Sounds like BMarsh wants to finish his career a Bear, doesn't want max money

Discussion in 'Chicago Bears' started by dabears, Mar 27, 2014.

  1. soulman

    soulman
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    There's no reason yet not to believe it because he has said it before in much that same way although never quite this specifically. I take it more to mean he'd be happy with what he's making now if he remains productive and earns it not that he's working for half that. Still, you aren't wrong. We'll see what happens when the rubber meets the road. If they have cap space left to do it all or need more cap space I would think they'd want to get him done this year and then extend Jeffery next year but we'll see.
     
  2. The Benjamin

    The Benjamin
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    I just realized I mess this up lol
     
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  3. MPbears68

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    LOL, no worries.

    I've read stuff from "journalists" (who you'd think would bother to learn their stuff since it's ya know kinda part of their job as a sports reporter and all) that leaves me shaking my head. These guys are writing stuff to the public that belies their complete ignorance of how cash and cap accounting actually work. For example, it was recently reported that "after the Allen signing the Bears have $7.9m in cap space left and will need $5m of that for new draft picks".

    Really? Actually, that's not even close to correct in terms of cap space.

    Only the top 51 cap hits count against the cap until September or so.
    Most draft picks (past day the 3rd round at most) won't be in the top-51 in terms of their rookie year cap hits.
    Therefore they represent no new addition to the teams cap cost
    And those high draft picks that are in the top-51 by definition have to bounce someone else off the top-51.
    Therefore take their rookie year cap hit and subtract $500k or so to represent that player pushed off the cap roster.

    So it actually nets out to only $2.5m in new cap cost at most. The team still has millions of room left for a few depth signings + a reserve pool.
     
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  4. soulman

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    Oh oh, there's Lovie with that Steve Urkel look again. LOL
     
  5. soulman

    soulman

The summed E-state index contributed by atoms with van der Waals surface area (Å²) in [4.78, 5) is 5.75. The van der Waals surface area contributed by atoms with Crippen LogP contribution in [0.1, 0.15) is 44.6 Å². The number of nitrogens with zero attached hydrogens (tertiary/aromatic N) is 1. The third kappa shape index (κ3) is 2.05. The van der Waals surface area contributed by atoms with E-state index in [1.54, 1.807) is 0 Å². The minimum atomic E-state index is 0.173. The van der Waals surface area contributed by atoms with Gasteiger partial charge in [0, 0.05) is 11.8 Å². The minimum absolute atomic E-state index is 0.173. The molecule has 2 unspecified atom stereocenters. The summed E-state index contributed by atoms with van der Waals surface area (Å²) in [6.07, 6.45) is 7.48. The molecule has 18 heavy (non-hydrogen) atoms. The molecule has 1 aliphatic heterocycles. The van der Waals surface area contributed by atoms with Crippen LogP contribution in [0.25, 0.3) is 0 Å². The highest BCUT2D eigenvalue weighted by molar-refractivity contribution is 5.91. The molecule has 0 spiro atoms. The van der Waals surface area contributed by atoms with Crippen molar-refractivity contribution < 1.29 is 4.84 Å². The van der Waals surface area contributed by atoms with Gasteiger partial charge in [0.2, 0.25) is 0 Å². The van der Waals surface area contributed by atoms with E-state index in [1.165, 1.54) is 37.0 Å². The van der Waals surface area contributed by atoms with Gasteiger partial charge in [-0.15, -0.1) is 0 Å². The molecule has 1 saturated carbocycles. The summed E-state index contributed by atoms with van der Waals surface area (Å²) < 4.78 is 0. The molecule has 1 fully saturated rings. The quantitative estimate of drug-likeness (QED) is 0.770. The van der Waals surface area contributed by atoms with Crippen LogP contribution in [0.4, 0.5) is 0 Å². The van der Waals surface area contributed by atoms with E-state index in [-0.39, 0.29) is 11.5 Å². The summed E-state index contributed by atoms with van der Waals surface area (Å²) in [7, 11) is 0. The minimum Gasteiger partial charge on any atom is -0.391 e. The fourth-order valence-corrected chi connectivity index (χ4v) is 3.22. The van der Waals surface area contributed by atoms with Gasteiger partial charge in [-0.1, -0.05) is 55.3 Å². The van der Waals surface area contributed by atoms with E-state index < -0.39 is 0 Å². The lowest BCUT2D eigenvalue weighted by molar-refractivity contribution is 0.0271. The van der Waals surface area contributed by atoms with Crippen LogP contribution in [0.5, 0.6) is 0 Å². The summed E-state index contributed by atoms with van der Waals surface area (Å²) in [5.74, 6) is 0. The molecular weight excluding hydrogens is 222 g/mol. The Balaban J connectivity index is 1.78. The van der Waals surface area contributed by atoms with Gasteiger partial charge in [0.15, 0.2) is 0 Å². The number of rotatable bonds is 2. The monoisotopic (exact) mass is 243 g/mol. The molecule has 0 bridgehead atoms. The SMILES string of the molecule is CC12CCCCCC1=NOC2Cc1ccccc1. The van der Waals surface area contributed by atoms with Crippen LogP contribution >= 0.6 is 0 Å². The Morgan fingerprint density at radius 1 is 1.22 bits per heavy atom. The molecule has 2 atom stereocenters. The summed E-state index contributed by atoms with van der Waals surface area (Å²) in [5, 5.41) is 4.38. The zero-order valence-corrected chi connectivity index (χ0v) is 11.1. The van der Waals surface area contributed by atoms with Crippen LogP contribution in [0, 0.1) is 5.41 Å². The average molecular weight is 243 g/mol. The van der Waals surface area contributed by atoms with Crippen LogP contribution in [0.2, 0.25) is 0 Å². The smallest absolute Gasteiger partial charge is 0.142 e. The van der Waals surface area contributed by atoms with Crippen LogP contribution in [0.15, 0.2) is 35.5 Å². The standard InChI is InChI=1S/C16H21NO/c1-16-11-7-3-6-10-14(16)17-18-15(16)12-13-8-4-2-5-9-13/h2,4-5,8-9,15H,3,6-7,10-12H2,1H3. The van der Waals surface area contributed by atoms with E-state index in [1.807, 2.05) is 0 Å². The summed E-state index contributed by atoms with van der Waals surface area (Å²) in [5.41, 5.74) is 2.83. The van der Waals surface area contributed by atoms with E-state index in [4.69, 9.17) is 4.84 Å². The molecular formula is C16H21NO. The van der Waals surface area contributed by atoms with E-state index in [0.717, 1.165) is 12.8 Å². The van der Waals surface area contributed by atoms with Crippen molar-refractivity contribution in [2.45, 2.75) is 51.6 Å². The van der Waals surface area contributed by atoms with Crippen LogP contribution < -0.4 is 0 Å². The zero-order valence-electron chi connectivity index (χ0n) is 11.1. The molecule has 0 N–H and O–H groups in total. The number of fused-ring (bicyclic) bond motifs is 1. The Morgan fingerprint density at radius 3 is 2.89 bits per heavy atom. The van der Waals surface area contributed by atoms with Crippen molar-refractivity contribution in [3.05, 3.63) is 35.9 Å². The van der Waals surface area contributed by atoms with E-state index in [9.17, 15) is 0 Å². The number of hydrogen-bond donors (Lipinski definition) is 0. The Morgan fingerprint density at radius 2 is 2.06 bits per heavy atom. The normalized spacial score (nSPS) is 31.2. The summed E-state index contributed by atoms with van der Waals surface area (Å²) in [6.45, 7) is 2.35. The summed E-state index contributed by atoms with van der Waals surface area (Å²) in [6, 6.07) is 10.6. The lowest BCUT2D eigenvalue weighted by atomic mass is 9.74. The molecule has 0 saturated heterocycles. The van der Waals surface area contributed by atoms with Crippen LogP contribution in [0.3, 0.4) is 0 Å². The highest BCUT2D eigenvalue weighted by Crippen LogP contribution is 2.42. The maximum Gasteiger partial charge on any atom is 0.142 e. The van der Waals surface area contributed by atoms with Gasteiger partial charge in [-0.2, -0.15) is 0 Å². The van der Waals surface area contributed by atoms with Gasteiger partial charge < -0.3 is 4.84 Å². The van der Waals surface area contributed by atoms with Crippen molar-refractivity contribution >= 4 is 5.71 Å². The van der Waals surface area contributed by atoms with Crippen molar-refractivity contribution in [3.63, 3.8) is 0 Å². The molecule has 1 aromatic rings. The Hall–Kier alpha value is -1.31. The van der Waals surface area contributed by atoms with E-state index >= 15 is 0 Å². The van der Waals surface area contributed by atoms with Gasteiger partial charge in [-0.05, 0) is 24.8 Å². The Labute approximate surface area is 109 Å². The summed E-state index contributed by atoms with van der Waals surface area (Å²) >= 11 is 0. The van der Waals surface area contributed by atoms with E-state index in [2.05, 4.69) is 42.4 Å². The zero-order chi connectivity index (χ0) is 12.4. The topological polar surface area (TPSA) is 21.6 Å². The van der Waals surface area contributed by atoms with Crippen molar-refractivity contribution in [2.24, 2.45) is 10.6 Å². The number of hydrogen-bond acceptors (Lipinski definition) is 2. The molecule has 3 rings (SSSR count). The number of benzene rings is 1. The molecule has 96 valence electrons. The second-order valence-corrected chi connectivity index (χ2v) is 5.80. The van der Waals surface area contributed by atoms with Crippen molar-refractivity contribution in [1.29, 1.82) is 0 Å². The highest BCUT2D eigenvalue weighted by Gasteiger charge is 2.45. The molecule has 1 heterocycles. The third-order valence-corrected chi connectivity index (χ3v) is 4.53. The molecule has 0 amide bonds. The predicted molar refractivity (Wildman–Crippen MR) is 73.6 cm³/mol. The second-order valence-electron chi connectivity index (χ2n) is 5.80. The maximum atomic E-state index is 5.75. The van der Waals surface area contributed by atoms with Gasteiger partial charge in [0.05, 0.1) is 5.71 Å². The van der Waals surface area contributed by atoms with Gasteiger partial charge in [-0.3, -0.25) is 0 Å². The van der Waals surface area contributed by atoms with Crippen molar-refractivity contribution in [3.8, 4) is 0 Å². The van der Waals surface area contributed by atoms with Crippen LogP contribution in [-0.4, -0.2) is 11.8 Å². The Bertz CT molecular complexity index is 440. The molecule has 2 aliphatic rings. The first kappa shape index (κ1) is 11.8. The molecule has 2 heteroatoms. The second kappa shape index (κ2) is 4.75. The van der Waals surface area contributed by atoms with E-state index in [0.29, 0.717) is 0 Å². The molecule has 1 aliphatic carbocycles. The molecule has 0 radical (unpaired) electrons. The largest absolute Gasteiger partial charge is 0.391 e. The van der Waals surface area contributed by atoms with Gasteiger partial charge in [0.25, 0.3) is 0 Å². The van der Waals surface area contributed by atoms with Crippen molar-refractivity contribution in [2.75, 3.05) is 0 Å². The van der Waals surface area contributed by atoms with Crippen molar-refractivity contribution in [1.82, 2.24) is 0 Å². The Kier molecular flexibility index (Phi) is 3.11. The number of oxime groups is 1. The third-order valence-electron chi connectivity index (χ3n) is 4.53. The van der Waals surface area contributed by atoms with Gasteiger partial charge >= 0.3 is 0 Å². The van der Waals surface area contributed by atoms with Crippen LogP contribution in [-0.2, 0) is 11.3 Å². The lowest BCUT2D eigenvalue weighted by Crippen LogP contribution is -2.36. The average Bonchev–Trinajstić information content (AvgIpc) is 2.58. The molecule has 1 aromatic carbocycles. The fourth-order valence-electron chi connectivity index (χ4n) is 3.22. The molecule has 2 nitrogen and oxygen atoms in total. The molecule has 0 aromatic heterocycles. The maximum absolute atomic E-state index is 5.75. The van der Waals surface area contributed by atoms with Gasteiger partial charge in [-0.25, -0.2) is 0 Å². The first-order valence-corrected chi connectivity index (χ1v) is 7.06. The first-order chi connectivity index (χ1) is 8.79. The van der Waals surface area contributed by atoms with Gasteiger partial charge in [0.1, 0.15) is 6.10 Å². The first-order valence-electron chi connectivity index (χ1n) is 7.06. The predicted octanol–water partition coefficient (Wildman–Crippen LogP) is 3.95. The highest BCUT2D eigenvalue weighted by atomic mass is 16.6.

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    Man I sure am glad I'm not the only one around here who gets it when it comes to this stuff. It's not that hard to figure out but it takes more time and research than raw knowledge and some people just don't want to do the front end work including a whole shit load of sportswriters who actually get paid to write the crap they do. I read far better insights and analyses from posters here and we aren't paid.

    Your explanation of how the cap works and affects the draft picks is a great example. Almost all of those guys making NFL rookie minimums fall below the top 51 salaries. Now that salaries are slotted it's not very hard to figure out how much cap room you're gonna need for those deals that will count against the top 51 and that's a whole lot less than it used to be.

    Those deals only count the rookie minimum from the day of he draft until the day they're signed so all a team has to have is enough cap space to cover the number of picks they have times the rookie minimum. Only after they're signed does the actual cap cost count. The Bears usually sign their guys quickly but other teams may wait until after June 1st when they can free up more cap space for those deals.

    Without keeping a running spreadsheet on it like we did at one time the best we can do is to get a ball park number of what the cap space is. I believe the league publishes those figures once at the beginning of the league year but whatever source is reporting after that is guessing too. Some guess far better than others but they're still just close estimates. The only guys on the Bears who know exactly are Stein and Emery.
     

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